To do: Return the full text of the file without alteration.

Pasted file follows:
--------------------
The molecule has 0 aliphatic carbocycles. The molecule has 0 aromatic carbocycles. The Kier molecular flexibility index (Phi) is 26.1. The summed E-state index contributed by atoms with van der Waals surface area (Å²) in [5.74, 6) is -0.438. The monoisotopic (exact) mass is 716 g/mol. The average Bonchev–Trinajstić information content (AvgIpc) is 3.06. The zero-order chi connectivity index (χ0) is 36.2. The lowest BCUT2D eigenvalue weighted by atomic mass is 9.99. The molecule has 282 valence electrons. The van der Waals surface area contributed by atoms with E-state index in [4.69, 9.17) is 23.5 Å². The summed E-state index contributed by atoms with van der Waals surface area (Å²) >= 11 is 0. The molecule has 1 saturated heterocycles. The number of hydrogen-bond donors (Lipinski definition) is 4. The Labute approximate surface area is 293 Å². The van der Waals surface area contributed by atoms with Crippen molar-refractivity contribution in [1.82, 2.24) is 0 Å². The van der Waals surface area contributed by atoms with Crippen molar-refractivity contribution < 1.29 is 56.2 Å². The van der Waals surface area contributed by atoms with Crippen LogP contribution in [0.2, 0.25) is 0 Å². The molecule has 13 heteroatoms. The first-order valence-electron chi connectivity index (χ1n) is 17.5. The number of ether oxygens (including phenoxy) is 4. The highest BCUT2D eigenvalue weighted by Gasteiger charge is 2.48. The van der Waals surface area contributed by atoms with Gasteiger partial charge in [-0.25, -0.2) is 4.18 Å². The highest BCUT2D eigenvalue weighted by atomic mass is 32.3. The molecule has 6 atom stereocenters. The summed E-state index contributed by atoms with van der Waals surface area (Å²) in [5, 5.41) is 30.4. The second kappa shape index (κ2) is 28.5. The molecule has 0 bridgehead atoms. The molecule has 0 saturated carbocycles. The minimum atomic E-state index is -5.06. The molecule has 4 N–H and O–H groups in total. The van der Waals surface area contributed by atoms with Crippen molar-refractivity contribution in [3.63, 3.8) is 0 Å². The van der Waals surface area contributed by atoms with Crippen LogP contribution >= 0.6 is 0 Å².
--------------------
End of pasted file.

The molecule has 0 aliphatic carbocycles. The molecule has 0 aromatic carbocycles. The Kier molecular flexibility index (Phi) is 26.1. The summed E-state index contributed by atoms with van der Waals surface area (Å²) in [5.74, 6) is -0.438. The monoisotopic (exact) mass is 716 g/mol. The average Bonchev–Trinajstić information content (AvgIpc) is 3.06. The zero-order chi connectivity index (χ0) is 36.2. The lowest BCUT2D eigenvalue weighted by atomic mass is 9.99. The molecule has 282 valence electrons. The van der Waals surface area contributed by atoms with E-state index in [4.69, 9.17) is 23.5 Å². The summed E-state index contributed by atoms with van der Waals surface area (Å²) >= 11 is 0. The molecule has 1 saturated heterocycles. The number of hydrogen-bond donors (Lipinski definition) is 4. The Labute approximate surface area is 293 Å². The van der Waals surface area contributed by atoms with Crippen molar-refractivity contribution in [1.82, 2.24) is 0 Å². The van der Waals surface area contributed by atoms with Crippen molar-refractivity contribution < 1.29 is 56.2 Å². The van der Waals surface area contributed by atoms with Crippen LogP contribution in [0.2, 0.25) is 0 Å². The molecule has 13 heteroatoms. The first-order valence-electron chi connectivity index (χ1n) is 17.5. The number of ether oxygens (including phenoxy) is 4. The highest BCUT2D eigenvalue weighted by Gasteiger charge is 2.48. The van der Waals surface area contributed by atoms with Gasteiger partial charge in [-0.25, -0.2) is 4.18 Å². The highest BCUT2D eigenvalue weighted by atomic mass is 32.3. The molecule has 6 atom stereocenters. The summed E-state index contributed by atoms with van der Waals surface area (Å²) in [5, 5.41) is 30.4. The second kappa shape index (κ2) is 28.5. The molecule has 0 bridgehead atoms. The molecule has 0 saturated carbocycles. The minimum atomic E-state index is -5.06. The molecule has 4 N–H and O–H groups in total. The van der Waals surface area contributed by atoms with Crippen molar-refractivity contribution in [3.63, 3.8) is 0 Å². The van der Waals surface area contributed by atoms with Crippen LogP contribution >= 0.6 is 0 Å².